As you can plainly see, I’m not comfortable in front of a camera, but I’ll sacrifice my dignity for you, my dear reader.
As you may know, I just relocated to Colorful Colorado. It was great the first few weeks, when I was brand new and everything was exciting. I went out scouting for a good bike shop and to find where all the natural foods stores and yoga studios were. I suppose I was trying to bring back a sense of security. When I found those places, I would feel more at home.
It worked, too, until I hit a snag. I spent eleven days in a wheat-induced depression. Yes. I accidentally ingested a small crumb of onion ring coating and spent the next week and a half in a dark funk. That’s what wheat does to me.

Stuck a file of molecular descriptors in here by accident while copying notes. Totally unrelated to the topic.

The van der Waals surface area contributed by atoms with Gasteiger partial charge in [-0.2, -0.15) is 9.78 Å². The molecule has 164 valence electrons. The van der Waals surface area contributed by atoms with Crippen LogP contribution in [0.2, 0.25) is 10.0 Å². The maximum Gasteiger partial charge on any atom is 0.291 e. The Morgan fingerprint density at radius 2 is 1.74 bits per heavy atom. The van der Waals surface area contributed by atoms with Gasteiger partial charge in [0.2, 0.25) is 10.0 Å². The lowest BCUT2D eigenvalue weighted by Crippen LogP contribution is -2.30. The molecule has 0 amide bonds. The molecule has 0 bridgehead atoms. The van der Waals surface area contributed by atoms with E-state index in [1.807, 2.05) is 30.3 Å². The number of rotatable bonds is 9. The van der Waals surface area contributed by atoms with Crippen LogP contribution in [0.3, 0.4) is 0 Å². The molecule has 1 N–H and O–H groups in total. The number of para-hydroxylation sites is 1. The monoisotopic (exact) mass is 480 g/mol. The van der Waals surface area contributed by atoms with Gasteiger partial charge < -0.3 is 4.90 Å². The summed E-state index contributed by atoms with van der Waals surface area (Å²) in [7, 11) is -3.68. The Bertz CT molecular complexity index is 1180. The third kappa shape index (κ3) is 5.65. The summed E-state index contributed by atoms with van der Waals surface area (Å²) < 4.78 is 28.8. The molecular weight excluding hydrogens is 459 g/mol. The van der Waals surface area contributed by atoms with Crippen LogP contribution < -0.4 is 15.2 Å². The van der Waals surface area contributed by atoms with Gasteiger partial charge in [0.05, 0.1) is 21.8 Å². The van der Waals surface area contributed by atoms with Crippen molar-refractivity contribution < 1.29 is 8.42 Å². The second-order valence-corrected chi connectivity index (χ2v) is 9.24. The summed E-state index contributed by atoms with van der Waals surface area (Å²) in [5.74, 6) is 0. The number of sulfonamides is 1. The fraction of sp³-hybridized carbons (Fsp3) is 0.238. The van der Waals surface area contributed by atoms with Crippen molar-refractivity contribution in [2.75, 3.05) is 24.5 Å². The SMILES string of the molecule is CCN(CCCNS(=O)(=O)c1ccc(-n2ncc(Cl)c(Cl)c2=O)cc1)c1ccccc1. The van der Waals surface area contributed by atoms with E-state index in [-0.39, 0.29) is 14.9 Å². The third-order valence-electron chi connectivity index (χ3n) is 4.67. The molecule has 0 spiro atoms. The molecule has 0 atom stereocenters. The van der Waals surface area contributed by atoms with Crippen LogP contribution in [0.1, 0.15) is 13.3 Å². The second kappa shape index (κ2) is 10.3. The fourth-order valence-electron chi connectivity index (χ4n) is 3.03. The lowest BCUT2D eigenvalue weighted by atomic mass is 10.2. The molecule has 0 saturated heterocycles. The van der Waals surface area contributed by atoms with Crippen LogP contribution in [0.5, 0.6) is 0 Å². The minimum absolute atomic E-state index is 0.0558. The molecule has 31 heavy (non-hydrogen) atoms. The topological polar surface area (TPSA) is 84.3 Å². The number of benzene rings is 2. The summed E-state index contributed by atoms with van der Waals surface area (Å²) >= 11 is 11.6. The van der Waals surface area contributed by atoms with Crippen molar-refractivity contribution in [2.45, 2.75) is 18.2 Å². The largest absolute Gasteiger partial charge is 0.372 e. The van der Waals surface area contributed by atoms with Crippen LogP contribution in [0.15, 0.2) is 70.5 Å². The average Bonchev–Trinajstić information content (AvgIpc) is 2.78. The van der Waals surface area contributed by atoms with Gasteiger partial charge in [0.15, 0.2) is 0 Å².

During those eleven days, I went from feeling like I was getting a fresh start at a new life to feeling like nothing would ever work out for me. To top it all off, I had to start looking for a job and that’s never fun, even on a good day.
However, on day twelve, I woke up feeling like someone had lifted all the wet wool blankets off my shoulders and just like that, I felt good again. Thank goodness, but I still had that pesky job to look for.
At this point in my life, I don’t want a job. I’ve it with toiling day after day doing something I don’t like to do in order for some old man to grant me some peanuts so I can have a place to live and food to eat. As I’ve said before, I’ve hated virtually every one of my jobs. It would be so much easier if I were a massage therapist or an herbalist or a yoga teacher or an acupuncturist. I were a “something” it would make those job search engines work better for me. But I’m not a “something”. There is no job called “I just need a job, man.”